8. @JamesHopeful, read your NoD carefully. We have this one as well and AFAIK, this clause is pretty standard. Minor interior changes such as moving an internal doorway or adding internal non-load bearing walls are one thing, but the planning enforcement may take a very different attitude to changes which impact the exterior of the property such as the look of the principle elevation, changes to overlooking, or even the distance of the property from any neighbours.
  9. TerryE

    Powering Sunamp

    I use E7 low rate to heat my 2×SunAmp PVs, and to be honest we seem to use so little hot water that there isn't really the cost justification of adding a buffer tank for preheat even when we install our ASHP. So the big pluses for this approach are (1) simplicity; (2) No Part G3 requirements so I could do everything myself. (3) still relatively low running costs for our usecase.
  10. TerryE

    How Do?

    Gives the tide mark too long to settle The boss likes a spotless bath.
  11. TerryE

    How Do?

    Sad isn't it? Though I tend to compromise and let it cool to around the high 20s since this is moderately quick and losing that last 7°C or so takes quite a long time. What a bunch of sad old farts. I must admit that you can get a bit too anal about this. Bare with this seeming non-sequitur: Jan and I have a massage every two weeks turn and turn about (and before Clive starts chipping in with his dirty innuendos, this is a straight Swedish-style massage and no funny stuff). Even before we add our ASHP, our monthly energy bill is almost exactly the same as our massage bill, and under half our council tax.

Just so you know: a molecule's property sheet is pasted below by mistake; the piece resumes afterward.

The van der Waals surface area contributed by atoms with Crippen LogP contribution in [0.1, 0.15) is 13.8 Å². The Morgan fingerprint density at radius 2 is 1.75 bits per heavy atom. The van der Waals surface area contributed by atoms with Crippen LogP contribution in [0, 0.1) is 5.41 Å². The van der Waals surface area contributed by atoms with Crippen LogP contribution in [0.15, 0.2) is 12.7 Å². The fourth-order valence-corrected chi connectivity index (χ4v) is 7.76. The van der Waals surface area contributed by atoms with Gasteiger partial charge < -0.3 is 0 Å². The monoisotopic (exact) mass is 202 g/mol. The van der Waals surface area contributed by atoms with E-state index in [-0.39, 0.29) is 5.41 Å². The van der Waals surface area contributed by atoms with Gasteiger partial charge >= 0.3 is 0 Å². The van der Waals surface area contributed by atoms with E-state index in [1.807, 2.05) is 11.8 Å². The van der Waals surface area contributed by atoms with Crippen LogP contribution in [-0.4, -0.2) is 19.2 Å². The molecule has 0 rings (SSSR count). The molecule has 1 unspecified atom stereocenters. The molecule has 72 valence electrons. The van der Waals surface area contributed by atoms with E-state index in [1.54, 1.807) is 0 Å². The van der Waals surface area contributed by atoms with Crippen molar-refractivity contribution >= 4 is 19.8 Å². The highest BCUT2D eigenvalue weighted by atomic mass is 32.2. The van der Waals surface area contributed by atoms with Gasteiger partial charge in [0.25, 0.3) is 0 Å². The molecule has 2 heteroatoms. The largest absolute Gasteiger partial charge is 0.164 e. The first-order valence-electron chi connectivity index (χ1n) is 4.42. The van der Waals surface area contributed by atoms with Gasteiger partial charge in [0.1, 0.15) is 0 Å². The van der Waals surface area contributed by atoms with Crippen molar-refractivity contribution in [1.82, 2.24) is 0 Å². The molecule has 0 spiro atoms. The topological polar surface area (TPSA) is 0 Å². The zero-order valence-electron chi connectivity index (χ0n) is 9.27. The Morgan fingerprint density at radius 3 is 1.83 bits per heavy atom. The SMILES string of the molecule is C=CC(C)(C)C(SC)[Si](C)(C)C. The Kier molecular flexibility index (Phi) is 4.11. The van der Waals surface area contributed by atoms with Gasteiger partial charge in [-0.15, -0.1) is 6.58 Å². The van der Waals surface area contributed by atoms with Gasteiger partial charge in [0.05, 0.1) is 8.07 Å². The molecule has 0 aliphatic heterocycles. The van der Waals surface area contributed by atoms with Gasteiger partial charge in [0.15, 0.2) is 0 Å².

12. TerryE

    SunAmp : Snog, Marry, Avoid?

    I am very happy with my 2 × SunAmp PV, but reading this thread, then if I was having to start again with SunAmps, then I'd be tempted to stick with the UniQ 9 HW using a external Willis and circulating pump to heat it. That way I could have precise control of the heating strategy.
  13. TerryE

    New farmhouse in Central Scotland

    Consider using a twinwall Larson strut TF with blown cellulosic filler. Better decrement delays.
  14. TBH the only thing so far (after 16 months of occupancy) was that the TF construction crew put in cross bracing 50×75s (IIRC, but the might have been 50×100s) threaded through the ecoJoists during erection and these were nailed to the ecoJoists at the intersections. On one cross-over in each of the main and guest bedrooms there is maybe a couple of mm flex which causes noticeable creak as you walk over them -- trivial to fix before boarding out, but we would need to lift carpets and do keyhole surgery to fix these now. Even so, given that two floor creaks are my only annoyance, I think that I must have been lucky / all that anal attention to detail has paid off.
  15. TerryE

    A Change of Materials

    As I say, it all depends on the local context. If you can keep them onside, then this is best option. Some LPAs seem to encourage the arsehole approach